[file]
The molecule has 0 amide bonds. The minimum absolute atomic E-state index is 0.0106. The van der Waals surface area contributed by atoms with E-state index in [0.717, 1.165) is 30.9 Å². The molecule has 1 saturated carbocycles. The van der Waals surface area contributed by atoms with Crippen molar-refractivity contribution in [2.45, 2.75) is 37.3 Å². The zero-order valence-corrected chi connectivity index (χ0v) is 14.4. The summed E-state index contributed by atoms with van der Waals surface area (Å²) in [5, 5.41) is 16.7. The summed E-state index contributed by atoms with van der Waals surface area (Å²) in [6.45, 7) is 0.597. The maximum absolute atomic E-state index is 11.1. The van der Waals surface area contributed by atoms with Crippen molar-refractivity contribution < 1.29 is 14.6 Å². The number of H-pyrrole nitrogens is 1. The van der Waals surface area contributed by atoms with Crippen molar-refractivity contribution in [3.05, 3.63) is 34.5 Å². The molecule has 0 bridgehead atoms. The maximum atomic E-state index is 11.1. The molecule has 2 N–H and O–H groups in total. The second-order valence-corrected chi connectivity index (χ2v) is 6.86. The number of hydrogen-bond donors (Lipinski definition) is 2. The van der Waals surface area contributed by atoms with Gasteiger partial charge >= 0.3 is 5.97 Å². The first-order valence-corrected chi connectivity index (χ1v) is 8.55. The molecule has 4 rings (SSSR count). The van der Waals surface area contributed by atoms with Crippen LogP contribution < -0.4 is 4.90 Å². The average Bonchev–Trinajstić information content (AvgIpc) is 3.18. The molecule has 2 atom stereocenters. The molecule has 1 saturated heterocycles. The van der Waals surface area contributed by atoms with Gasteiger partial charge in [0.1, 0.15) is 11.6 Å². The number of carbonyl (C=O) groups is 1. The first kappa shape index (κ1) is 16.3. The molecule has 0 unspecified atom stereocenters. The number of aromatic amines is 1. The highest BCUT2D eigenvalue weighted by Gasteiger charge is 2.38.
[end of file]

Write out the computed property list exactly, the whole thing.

The molecule has 0 amide bonds. The minimum absolute atomic E-state index is 0.0106. The van der Waals surface area contributed by atoms with E-state index in [0.717, 1.165) is 30.9 Å². The molecule has 1 saturated carbocycles. The van der Waals surface area contributed by atoms with Crippen molar-refractivity contribution in [2.45, 2.75) is 37.3 Å². The zero-order valence-corrected chi connectivity index (χ0v) is 14.4. The summed E-state index contributed by atoms with van der Waals surface area (Å²) in [5, 5.41) is 16.7. The summed E-state index contributed by atoms with van der Waals surface area (Å²) in [6.45, 7) is 0.597. The maximum absolute atomic E-state index is 11.1. The van der Waals surface area contributed by atoms with Crippen molar-refractivity contribution < 1.29 is 14.6 Å². The number of H-pyrrole nitrogens is 1. The van der Waals surface area contributed by atoms with Crippen molar-refractivity contribution in [3.05, 3.63) is 34.5 Å². The molecule has 0 bridgehead atoms. The maximum atomic E-state index is 11.1. The molecule has 2 N–H and O–H groups in total. The second-order valence-corrected chi connectivity index (χ2v) is 6.86. The number of hydrogen-bond donors (Lipinski definition) is 2. The van der Waals surface area contributed by atoms with Gasteiger partial charge >= 0.3 is 5.97 Å². The first-order valence-corrected chi connectivity index (χ1v) is 8.55. The molecule has 4 rings (SSSR count). The van der Waals surface area contributed by atoms with Crippen LogP contribution < -0.4 is 4.90 Å². The average Bonchev–Trinajstić information content (AvgIpc) is 3.18. The molecule has 2 atom stereocenters. The molecule has 1 saturated heterocycles. The van der Waals surface area contributed by atoms with Gasteiger partial charge in [0.1, 0.15) is 11.6 Å². The number of carbonyl (C=O) groups is 1. The first kappa shape index (κ1) is 16.3. The molecule has 0 unspecified atom stereocenters. The number of aromatic amines is 1. The highest BCUT2D eigenvalue weighted by Gasteiger charge is 2.38.